In the last edition of the newsletter we considered the recent developments in the law relating to providers of hosting services. In this article we consider two further cases, which provide useful guidance as to whether a User Generated Content platform is a hosting service provider as opposed to a publisher of information.
On 15 April 2008, the Paris Civil Court of First Instance ruled, in two judgments, that Dailymotion is a hosting services provider. These two decisions add to the number of cases relating to the liability of hosting services providers that have recently been considered. Both judgments provide useful guidance as to the criteria used by the French courts to decide whether a User Generated Content platform is a host and when liability may be incurred.
French humorists (Lafesse in the first case, and Omar and Fred in the second case) sued Dailymotion arguing that it had infringed their intellectual property rights. Some of their sketches were alleged to be available on the platform operated by Dailymotion. In both cases, the Paris Court ruled that Dailymotion was a hosting services provider. However Dailymotion was only liable in respect of the claim brought by Lafesse.
1. Dailymotion is a hosting services provider
Both claimants sought to argue that Dailymotion was a publisher of the information. The claimants relied on the fact that Dailymotion:
- selected the file size and modified the content by re-encoding the information;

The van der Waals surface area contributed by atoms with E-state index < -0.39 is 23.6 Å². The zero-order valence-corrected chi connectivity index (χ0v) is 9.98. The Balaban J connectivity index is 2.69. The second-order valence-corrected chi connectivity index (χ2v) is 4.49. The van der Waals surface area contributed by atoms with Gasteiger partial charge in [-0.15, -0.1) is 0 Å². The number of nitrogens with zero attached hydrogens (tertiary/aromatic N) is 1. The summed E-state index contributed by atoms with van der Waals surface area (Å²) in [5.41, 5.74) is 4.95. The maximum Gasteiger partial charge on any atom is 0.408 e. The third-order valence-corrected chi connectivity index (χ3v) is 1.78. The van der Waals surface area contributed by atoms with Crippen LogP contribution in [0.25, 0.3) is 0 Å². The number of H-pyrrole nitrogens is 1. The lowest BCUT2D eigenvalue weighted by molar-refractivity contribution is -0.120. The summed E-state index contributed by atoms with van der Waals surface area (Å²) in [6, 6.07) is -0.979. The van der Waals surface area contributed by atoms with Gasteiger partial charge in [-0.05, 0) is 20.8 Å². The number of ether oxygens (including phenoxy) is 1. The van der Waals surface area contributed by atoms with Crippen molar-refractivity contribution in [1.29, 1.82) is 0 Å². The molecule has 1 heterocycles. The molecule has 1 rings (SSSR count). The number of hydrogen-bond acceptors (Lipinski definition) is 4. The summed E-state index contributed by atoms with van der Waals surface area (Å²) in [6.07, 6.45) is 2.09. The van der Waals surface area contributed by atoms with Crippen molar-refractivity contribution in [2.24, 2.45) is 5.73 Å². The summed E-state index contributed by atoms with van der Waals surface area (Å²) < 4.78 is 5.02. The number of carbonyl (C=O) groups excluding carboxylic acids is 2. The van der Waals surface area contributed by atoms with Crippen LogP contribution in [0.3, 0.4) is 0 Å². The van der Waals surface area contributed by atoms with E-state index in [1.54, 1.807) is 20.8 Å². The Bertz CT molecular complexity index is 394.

- made editorial choices by imposing a particular architecture on the site; and
- received advertising revenues as a result of adverts published on the website.
The Court stated that a publisher was “the person who determines the contents made available to the public on the service created or managed by this person”. It then considered whether Dailymotion was a publisher within this definition.
The Court ruled that re-encoding the files and limiting their size were purely technical tasks, establishing the technical limits faced by Dailymotion and users of the service. The Court's view was that choosing the structure of the files made available to the public does not make the website creator a publisher as long as he does not determine the contents of the files that are put online. The Court also stated that “it has not been shown that a user who would choose to classify his video in an unsuitable category would have his upload denied.”
As regards advertising, the Court expressly stated that:
“the marketing of advertising spaces does not make it more likely that Dailymotion will be considered to be a content publisher, since nothing in the law precludes a hosting provider from profiting from its website by selling advertising spaces, as long as the partnerships to which it agrees do not determine the content of files posted by web users.
The LCEN(i.e. French “Law on Confidence in the Digital Economy”) does not preclude hosts from making money by selling advertising spaces. Additionally the conditions to be met in order to qualify as a publisher were set out explicitly in the Act, namely that content is actually chosen by the company that created the website.
By denying hosts the opportunity to benefit from advertising, and by adding this criterion to the other criterion expressly prescribed by law, claimants twist the text of the LCEN. They state that a host should refuse advertising revenues, whereas in fact their status is defined in a law that deals with e-commerce.”
The Court concluded that Dailymotion was not a publisher. The claimants had failed to show that the contents uploaded by web users were controlled by a drafting committee as would be appropriate for a publishing website.